Night owls" people who like to stay up late and have trouble dragging themselves out of bed in the morning have a higher risk of dying sooner than "larks," people who have a natural preference for going to bed early and rise with the sun, according to a new study from Northwestern Medicine and the University of Surrey in the United Kingdom (UK).
The study, on nearly half a million participants in the UK Biobank Study, found owls have a 10 percent higher risk of dying than larks. In the study sample, 50,000 people were more likely to die in the 6½ -year period sampled.
Night owls trying to live in a morning lark world may have health consequences for their bodies.
Previous studies in this field have focused on the higher rates of metabolic dysfunction and cardiovascular disease, but this is the first to look at mortality risk.
The study will be published in the journal Chronobiology International. The scientists adjusted for the expected health problems in owls and still found the 10 percent higher risk of death.
Can owls become larks?
Genetics and environment play approximately equal roles in whether we are a morning or a night type, or somewhere in between, the authors have previously reported.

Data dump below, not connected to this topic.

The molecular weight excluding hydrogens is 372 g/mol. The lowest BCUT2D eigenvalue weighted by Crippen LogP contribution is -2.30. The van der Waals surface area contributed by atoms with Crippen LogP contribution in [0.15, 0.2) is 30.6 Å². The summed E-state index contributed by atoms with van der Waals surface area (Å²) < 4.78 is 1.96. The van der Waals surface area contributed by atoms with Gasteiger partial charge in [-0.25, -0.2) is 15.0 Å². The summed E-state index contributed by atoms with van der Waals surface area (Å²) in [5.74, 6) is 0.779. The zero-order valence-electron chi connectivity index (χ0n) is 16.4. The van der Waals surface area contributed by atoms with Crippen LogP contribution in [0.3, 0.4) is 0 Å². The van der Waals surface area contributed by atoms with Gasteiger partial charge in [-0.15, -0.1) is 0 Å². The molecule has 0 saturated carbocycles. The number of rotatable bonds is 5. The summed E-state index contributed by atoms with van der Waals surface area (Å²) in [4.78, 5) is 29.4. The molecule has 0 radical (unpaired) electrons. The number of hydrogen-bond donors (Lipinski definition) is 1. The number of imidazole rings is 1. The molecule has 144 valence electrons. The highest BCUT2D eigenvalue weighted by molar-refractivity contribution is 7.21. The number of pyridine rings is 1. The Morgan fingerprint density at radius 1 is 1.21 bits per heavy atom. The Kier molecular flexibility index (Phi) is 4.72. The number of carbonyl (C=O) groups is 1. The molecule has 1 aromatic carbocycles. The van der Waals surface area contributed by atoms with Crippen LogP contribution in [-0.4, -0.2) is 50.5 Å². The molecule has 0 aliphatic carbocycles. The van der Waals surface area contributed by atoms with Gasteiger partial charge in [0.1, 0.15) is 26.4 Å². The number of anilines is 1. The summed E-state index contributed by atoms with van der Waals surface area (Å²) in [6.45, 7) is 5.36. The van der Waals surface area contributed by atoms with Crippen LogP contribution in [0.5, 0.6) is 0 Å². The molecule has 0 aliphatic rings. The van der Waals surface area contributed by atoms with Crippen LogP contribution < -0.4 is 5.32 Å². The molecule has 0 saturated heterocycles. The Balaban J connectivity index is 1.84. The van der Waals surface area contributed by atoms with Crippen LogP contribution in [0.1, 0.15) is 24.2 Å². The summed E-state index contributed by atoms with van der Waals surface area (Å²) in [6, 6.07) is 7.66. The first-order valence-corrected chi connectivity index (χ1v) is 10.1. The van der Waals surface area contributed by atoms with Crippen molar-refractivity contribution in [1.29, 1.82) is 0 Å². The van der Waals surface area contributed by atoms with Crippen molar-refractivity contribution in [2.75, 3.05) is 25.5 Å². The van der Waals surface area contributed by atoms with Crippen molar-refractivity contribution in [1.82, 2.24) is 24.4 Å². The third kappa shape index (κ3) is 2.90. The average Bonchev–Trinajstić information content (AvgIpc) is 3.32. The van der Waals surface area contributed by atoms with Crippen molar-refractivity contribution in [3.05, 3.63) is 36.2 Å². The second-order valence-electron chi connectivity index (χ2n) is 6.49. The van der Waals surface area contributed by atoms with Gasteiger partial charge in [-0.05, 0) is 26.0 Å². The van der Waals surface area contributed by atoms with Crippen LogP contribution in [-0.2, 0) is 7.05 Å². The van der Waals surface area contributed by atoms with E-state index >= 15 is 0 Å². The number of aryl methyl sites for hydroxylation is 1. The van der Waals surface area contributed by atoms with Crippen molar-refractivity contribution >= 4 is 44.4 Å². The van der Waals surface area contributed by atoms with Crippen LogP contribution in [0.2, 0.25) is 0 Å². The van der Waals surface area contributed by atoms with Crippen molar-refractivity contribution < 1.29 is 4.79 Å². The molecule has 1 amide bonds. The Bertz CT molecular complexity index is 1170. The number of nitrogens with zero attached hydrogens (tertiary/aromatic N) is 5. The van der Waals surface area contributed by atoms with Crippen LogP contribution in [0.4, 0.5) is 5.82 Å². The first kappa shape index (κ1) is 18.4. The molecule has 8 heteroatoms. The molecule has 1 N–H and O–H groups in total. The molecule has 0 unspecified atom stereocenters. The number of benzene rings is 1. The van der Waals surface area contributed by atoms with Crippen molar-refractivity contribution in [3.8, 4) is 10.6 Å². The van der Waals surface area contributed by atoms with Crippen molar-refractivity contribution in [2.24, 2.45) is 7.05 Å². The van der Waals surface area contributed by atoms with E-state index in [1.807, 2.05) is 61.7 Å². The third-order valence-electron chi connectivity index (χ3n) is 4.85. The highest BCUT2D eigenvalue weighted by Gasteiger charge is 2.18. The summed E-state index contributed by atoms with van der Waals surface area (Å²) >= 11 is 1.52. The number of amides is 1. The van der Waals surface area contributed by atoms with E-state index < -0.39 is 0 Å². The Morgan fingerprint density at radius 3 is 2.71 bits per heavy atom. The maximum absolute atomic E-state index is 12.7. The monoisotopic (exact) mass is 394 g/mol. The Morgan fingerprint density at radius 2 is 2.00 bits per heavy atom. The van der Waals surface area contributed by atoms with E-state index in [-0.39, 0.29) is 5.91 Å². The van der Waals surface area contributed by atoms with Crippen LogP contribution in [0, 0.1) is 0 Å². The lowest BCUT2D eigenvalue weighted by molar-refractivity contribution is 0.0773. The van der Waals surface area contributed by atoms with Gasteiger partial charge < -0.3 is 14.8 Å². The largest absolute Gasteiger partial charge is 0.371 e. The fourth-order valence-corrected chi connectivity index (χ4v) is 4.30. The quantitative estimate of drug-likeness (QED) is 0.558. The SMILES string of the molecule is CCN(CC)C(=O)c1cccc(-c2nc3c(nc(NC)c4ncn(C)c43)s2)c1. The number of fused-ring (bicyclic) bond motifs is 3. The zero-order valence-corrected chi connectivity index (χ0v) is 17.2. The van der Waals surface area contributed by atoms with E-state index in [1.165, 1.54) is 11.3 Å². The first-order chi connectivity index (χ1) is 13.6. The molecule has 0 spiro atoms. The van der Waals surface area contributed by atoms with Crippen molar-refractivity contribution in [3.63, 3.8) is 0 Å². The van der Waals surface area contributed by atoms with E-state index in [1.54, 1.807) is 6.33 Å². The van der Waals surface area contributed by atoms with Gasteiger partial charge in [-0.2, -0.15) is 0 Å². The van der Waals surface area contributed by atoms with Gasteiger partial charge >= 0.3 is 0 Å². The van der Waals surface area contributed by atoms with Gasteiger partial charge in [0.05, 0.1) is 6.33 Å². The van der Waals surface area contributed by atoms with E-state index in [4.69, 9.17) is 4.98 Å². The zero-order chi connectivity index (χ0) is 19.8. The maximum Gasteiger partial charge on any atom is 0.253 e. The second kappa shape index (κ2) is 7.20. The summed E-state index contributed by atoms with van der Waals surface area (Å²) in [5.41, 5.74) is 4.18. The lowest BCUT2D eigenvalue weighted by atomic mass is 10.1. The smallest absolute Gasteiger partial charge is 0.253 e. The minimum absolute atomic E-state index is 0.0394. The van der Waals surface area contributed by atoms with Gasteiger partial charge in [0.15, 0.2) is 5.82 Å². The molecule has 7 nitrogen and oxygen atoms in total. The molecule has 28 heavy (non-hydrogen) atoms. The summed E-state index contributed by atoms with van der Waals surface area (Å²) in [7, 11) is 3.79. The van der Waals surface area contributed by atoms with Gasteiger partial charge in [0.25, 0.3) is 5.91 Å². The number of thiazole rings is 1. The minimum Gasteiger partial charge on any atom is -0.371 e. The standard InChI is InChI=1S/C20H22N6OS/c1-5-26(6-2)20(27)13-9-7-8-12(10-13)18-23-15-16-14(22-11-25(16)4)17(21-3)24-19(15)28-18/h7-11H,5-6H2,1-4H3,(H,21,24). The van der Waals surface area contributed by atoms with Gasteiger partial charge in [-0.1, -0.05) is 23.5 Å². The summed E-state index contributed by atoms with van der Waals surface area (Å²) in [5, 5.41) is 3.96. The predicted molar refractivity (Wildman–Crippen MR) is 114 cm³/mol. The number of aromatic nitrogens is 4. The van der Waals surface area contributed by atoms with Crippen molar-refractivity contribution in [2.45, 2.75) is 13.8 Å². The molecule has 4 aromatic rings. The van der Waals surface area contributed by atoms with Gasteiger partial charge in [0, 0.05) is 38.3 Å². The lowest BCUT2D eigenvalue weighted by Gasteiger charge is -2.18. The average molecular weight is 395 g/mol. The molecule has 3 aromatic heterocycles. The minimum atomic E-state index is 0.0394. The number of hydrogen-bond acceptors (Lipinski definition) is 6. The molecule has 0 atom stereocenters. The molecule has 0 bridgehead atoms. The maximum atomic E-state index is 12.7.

One way to shift your behavior is to make sure you are exposed to light early in the morning but not at night. Try to keep a regular bedtime and not let yourself drift to later bedtimes. Be regimented about adopting healthy lifestyle behaviors and recognize the timing of when you sleep matters. Do things earlier and be less of an evening person as much as you can.
For the study, researchers from the University of Surrey and Northwestern University examined the link between an individual's natural inclination toward mornings or evenings and their risk of mortality. They asked 433,268 participants, age 38 to 73 years, if they are a "definite morning type" a "moderate morning type" a "moderate evening type" or a "definite evening type." Deaths in the sample were tracked up to six and half years later.